Lutein and Zeaxanthin are carotenoids that show up as yellow and red pigments in vegetables and other foods. They are potent antioxidants that fight against free radical damage in the eyes. These 2 nutrients are found in high concentrations in the macula (the part of the eye that gives us the ability to see 20/20) and give the eye its yellowish color. A number of studies have proven that Lutein and Zeaxanthin slow the progression and help prevent macular degeneration by blocking blue light from entering the sensitive areas of the eye. This helps reduce the risk of light-induced oxidative damage. An article published by the journal of Ophthalmology goes into more detail about these findings, See this study by Hindawi to learn more

2. B Vitamins

There are eight B vitamins that make up the complex of all the B nutrients. These vitamins play a crucial role in the body’s chemical processes and regulation. B vitamins are produced in the gastrointestinal tract but can become quickly depleted by stress, anxiety and digestive problems amongst other things. They are also water-soluble vitamins, which means the body does not store them for later use.

B-1 (also known as Thiamine) helps boost energy levels, protect nerve endings and play a role in muscle contraction amongst many other functions. A deficiency can result in eye muscle weakness, blurry vision and can also cause the eye to tremble, a condition known as Nystagmus. B-1 helps the eyes by reducing inflammation and protecting the eye’s nerves.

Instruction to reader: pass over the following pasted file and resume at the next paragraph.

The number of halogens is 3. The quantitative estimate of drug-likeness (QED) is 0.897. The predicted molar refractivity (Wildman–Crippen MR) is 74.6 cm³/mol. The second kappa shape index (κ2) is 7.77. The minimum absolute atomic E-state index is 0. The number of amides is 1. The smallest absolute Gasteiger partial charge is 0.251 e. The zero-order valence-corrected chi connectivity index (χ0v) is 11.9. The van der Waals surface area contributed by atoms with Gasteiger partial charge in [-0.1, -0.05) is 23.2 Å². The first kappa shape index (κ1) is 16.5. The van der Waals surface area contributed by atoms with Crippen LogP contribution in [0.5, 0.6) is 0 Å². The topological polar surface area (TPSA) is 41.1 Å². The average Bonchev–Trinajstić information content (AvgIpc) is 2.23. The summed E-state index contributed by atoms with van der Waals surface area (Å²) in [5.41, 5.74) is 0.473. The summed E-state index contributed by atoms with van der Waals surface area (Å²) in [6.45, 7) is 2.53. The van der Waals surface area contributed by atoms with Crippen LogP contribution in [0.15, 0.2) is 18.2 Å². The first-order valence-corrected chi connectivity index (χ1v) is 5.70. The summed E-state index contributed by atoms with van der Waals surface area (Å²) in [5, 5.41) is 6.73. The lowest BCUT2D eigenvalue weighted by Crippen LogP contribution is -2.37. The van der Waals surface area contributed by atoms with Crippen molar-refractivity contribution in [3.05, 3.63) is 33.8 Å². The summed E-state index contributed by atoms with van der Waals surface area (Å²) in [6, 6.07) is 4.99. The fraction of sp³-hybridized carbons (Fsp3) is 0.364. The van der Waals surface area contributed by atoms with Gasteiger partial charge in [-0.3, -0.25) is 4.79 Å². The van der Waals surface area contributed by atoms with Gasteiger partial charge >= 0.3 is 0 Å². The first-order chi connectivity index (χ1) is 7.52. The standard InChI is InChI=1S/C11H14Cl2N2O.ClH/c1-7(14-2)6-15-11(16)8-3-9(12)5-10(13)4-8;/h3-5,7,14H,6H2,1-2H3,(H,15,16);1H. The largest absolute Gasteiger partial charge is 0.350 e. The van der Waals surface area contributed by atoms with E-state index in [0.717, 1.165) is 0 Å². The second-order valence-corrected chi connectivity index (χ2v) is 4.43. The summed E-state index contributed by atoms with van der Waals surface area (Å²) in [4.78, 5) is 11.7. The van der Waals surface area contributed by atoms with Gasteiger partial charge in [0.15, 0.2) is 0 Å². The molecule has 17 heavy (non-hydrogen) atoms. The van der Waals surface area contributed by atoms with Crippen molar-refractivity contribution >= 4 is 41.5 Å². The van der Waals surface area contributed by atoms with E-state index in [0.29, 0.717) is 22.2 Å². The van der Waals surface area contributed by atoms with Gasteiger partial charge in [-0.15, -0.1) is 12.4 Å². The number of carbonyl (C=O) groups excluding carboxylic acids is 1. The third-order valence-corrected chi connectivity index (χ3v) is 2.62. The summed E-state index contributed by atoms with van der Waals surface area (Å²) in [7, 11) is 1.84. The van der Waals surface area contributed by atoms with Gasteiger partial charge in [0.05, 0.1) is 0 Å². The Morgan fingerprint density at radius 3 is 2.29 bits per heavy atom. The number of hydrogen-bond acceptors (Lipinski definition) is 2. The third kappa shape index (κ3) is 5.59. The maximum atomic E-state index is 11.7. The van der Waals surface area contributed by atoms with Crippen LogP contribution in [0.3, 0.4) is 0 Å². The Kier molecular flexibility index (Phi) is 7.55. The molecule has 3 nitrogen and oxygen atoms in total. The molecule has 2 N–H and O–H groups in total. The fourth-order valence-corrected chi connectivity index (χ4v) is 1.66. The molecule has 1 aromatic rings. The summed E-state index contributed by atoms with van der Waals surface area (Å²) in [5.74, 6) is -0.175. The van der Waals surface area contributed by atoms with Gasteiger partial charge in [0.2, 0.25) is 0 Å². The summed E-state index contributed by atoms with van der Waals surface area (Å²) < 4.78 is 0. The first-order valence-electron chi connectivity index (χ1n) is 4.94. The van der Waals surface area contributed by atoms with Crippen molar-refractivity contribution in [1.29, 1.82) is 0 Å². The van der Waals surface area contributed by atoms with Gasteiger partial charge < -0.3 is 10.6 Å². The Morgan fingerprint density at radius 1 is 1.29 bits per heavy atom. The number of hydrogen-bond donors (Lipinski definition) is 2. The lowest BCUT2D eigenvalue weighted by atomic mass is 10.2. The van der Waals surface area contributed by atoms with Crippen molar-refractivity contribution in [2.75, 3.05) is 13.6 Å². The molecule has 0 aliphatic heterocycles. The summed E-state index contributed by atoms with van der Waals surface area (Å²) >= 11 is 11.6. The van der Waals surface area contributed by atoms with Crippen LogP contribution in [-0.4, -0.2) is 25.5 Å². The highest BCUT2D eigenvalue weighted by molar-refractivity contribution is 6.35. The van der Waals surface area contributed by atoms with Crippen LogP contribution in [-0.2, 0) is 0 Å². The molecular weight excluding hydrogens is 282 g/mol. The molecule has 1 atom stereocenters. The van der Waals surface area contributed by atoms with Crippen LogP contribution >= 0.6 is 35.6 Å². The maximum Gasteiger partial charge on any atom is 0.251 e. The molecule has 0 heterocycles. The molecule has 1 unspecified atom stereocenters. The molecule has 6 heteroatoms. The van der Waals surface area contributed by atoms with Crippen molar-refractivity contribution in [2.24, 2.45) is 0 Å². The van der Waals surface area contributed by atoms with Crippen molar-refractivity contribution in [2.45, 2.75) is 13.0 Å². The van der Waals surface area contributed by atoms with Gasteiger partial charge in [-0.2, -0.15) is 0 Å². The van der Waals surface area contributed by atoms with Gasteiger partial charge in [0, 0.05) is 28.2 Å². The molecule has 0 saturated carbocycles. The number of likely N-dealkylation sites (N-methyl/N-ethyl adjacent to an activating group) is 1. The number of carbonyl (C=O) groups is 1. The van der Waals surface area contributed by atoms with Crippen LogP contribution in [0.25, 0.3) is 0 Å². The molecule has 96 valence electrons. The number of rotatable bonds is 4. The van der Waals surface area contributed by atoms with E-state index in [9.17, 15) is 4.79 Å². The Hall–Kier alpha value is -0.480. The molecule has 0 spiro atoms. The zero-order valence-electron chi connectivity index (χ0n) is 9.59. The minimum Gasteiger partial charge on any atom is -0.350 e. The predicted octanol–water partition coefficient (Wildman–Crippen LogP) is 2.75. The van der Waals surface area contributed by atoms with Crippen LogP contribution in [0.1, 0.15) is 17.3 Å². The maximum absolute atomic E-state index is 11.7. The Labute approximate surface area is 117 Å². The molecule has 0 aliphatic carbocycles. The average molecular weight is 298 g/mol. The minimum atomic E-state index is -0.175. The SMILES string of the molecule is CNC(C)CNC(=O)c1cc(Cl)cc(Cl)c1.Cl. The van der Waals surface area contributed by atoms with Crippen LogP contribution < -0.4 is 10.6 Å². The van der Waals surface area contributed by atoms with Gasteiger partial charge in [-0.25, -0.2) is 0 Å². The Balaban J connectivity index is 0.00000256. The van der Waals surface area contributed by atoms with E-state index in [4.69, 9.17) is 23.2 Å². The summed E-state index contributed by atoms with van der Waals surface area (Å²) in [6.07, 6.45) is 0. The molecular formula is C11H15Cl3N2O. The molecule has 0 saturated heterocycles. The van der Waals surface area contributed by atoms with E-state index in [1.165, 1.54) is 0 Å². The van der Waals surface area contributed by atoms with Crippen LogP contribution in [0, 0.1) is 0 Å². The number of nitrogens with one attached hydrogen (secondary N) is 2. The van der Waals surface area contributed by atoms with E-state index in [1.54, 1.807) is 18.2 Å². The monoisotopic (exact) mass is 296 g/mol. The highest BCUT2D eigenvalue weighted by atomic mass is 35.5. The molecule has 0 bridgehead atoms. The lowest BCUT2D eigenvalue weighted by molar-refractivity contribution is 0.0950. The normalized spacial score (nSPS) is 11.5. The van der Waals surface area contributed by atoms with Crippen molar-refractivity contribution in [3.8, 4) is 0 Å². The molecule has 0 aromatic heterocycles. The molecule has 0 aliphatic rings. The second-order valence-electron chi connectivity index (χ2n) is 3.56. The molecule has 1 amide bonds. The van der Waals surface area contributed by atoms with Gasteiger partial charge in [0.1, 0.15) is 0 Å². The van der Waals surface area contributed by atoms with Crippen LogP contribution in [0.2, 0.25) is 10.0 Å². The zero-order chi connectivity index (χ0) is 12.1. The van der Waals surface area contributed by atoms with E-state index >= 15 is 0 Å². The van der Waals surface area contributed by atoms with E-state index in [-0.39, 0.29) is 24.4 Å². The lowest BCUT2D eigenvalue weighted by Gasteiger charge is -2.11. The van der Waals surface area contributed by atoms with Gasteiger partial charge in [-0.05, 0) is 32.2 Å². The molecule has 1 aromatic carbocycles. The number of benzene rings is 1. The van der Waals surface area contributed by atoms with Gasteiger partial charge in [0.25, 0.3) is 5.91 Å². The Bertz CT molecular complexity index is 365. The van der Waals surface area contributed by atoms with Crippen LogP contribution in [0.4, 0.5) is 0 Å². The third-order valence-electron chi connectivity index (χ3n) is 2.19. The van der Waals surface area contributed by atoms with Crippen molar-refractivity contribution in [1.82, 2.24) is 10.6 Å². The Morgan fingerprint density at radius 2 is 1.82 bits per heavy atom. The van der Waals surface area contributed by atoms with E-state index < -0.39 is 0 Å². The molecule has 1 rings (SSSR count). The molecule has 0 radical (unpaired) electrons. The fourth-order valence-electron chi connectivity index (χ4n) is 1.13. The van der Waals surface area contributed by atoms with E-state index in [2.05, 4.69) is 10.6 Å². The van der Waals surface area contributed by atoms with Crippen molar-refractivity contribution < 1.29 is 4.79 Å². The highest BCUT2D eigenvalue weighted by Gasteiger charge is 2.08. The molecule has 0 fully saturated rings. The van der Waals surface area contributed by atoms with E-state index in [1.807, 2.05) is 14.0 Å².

A deficiency in Riboflavin, which is B-2, can cause eye redness and fatigue,  irritation and sensitivity to light. It too acts as an antioxidant to protect the eye from free radical damage. B2 has been associated with helping to reduce the risk of Cataracts, along with vitamin E, C, and Selenium. An article published by the US National Library of Medicine goes into detail about how Riboflavin and other nutrients work together to keep Cataracts at bay, click here to find out more, https://www.ncbi.nlm.nih.gov/pubmed/11302779